Leisure Time - August Borckmann This was my biggest problem. I tried to convince myself that I could use the time better elsewhere. Something that is more productive, something that is more tangible. But you don't need 1 hour to start. Just like everything else (e.g. reading, exercising), it's a process. Start small. Make a plan that is nearly impossible to fail. While it's good to have a deeper meditation of 15-30 minutes, 5 minutes is a good place to start. Don't feel bad if you're first starting out small. We start from somewhere. Also, it's better to start small than to start big at times. You may become discouraged and give up meditating entirely if it's too heavy. And don't worry about missing a day. If you do, just start again the following day. I'm sure many of us spend hours in front of our devices already. Why not take some time off to meditate instead? Who knows, once you get the hang of meditating, you might gain a better understanding of what's more important in your life. Most importantly, you don't have to wait for the right moment to start. We don't have to sit cross-legged on the floor to meditate. We can always sit up straight, close our eyes, and meditate wherever we are. Tip:
What works for me is incorporating a short practice into my existing morning or night routine. For example, right before I get out of bed in the morning, I sit and meditate (with guidance) for 10 minutes. It only takes 10 minutes. Start with the basics and work your way up.
I set my intentions for the day ahead when I meditate in the mornings. If it's before bedtime, I meditate to wind down and do a quick review of the day. Find out what works best for you. Experiment and iterate. We may romanticise silent retreats and hours of meditation, but if you're just starting (like me), I can tell you already that I'm not patient enough to sit for an hour. At least not yet. It takes time and effort to develop this skill. I know I sound like a broken record, but really - compound every small bit every day and stay consistent, as James Clear's Atomic Habits has taught us. Then gradually add more minutes into your practice. From 5 minutes to 10 minutes, from 10 minutes to 15 minutes, half an hour. You get the idea. We will not see immediate results but when we do, it will most likely come all at once. TLDR:
Start small and be consistent. It's better to do 5 minutes every day than 1 hour once in a while. We have to start somewhere, so don't feel bad about starting small at first.
Winter Landscape, Fort Lee NJ (1923) - James P. Knox
We suffer from instant gratification and expect to see results almost immediately. We become impatient if we don't. We see no progress in our practice and decide that it isn't worth the time. We expect a certain outcome. I mean, I could use this time to do things that are more productive right? It's unfair to compare ourselves to Buddhist monks (or even meditation practitioners) who have been trained and practised meditation for almost their entire lives, for hours on end. Also, meditation won't solve everything if that's what you're looking for. But it will help you in becoming more mindful, identifying the things that matter, and bringing more peace into your life. Consider this: we do achieve some immediate benefits from our daily practice. How do you feel at the end of each session? Do you find yourself a little bit more at ease and less worried than you did before? Do you feel more present and mindful? Isn't that already a small win? Just like everything else, we can't expect every session to be perfect. Some sessions might make us feel a bit better, while others may not. There will be times after a session when we are still overthinking or worried about something. It's different for every session. It's a practice. With practice, it becomes easier to bring your attention and mind back to the focus of your breath. After all, our best looks different at different times every day. TLDR:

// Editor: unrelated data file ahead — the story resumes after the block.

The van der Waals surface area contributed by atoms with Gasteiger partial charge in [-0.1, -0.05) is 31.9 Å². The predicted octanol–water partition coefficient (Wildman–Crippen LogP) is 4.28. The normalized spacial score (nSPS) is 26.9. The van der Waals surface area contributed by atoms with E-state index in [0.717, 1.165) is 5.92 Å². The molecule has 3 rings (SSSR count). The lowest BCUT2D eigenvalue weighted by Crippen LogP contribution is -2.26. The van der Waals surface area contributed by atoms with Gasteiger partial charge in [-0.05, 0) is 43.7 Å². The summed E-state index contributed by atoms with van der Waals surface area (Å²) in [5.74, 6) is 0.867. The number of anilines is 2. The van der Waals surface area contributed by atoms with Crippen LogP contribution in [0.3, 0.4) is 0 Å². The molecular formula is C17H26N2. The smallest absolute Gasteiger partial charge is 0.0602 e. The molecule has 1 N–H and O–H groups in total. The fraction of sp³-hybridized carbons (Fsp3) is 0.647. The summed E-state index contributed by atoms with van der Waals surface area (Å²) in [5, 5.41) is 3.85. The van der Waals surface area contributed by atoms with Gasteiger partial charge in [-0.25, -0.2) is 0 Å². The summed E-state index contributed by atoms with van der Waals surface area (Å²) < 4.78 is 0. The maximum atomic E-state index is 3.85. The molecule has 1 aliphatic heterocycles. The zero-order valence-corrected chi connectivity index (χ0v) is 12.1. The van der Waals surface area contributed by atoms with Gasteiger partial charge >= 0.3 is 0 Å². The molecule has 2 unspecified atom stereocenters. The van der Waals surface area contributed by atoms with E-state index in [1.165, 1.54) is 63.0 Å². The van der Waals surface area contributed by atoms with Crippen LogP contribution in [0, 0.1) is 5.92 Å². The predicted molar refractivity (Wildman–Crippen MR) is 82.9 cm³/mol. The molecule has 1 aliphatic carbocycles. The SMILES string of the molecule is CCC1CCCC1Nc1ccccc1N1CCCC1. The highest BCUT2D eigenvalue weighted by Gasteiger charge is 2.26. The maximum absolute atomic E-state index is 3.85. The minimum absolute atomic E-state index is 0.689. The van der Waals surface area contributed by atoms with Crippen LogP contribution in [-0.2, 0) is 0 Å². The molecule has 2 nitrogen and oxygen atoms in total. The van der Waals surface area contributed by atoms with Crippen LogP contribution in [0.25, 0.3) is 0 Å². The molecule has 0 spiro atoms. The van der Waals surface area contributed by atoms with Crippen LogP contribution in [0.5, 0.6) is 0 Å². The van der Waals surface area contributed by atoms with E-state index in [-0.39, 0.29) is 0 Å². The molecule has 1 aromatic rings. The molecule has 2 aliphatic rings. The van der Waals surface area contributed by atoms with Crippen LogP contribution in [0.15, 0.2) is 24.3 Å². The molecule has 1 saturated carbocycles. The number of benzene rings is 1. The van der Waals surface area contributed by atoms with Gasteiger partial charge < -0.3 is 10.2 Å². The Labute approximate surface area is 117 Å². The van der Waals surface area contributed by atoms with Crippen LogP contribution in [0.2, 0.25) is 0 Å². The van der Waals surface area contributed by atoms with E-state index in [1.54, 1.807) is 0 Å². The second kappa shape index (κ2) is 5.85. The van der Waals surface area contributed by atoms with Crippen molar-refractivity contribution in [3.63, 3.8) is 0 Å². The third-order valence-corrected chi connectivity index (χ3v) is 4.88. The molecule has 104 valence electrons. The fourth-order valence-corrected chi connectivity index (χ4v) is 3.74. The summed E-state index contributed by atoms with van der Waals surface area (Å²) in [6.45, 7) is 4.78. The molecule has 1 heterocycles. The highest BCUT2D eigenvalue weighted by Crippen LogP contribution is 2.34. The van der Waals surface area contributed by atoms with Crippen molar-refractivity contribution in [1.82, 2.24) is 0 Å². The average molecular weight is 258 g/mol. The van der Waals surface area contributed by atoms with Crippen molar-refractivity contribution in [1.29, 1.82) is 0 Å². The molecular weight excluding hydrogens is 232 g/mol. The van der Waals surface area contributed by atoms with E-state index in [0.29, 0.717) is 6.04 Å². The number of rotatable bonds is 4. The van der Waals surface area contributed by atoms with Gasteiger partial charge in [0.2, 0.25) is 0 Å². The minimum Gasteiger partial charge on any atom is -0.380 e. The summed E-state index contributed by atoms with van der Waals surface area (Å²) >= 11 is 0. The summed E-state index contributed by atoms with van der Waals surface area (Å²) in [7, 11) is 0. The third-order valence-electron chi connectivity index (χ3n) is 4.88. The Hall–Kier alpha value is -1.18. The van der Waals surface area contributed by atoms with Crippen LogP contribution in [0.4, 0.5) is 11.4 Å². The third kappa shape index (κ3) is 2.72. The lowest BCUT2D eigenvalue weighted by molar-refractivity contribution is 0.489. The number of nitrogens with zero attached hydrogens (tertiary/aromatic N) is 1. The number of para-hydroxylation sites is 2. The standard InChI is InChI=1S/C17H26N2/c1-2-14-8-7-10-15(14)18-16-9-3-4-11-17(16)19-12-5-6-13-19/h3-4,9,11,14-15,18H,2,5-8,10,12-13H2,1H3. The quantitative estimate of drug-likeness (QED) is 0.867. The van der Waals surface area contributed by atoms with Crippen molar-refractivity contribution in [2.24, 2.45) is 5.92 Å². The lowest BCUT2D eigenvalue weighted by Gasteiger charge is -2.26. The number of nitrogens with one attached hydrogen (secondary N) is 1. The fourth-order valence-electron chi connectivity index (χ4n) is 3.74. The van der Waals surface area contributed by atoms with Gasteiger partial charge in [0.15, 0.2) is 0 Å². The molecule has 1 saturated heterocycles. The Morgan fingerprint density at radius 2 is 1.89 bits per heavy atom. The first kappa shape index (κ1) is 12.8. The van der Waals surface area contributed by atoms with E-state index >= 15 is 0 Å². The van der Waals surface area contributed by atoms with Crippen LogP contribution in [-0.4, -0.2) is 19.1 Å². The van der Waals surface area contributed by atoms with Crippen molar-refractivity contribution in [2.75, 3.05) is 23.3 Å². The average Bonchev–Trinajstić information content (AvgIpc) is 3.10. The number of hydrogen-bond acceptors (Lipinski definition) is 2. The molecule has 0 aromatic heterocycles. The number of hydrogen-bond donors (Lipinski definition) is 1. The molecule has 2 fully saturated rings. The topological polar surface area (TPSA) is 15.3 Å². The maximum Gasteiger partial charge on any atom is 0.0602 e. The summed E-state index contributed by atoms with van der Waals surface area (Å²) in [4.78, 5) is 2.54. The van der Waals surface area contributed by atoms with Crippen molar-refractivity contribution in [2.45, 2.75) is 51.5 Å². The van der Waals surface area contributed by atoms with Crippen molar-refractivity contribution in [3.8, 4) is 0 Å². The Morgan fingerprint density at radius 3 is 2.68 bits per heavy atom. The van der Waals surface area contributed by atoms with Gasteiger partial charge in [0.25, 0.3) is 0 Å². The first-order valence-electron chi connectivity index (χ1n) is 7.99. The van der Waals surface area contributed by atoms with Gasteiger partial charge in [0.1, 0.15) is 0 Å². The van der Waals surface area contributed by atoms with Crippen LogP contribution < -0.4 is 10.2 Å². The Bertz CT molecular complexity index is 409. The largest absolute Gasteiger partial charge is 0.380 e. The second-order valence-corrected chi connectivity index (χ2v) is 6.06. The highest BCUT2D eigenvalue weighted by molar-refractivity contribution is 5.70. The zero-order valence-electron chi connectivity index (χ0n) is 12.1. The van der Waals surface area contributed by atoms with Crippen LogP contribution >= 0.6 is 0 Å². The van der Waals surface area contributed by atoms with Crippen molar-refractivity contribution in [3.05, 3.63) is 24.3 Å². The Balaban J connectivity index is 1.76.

We can already achieve small benefits after each session. We'll feel a bit less anxious, less stressed, and a bit more focused. However, each session might feel different from others, but that's okay.
It'll be harder for you to meditate if you don't understand why you're doing it in the first place. Almost everything comes down to your 'why'. Why do you meditate? Don't do it just because someone or an article (such as this one) told you to. Don't do it if you expect it to solve all of your problems. You will experience times when you feel impatient, bored or unmotivated to meditate. This is why you should have a reason to meditate to which you can return. A reason. Whatever the reason may be, it's a good idea to remind yourself from time to time again so you don't forget. It also helps to remind yourself of this purpose at the start of every meditation, and it's even better if you can set a positive intention for each practice. I want to gain more clarity in this task. I want to reduce my stress in this task. And so on. Above all else, start small and have fun with the process.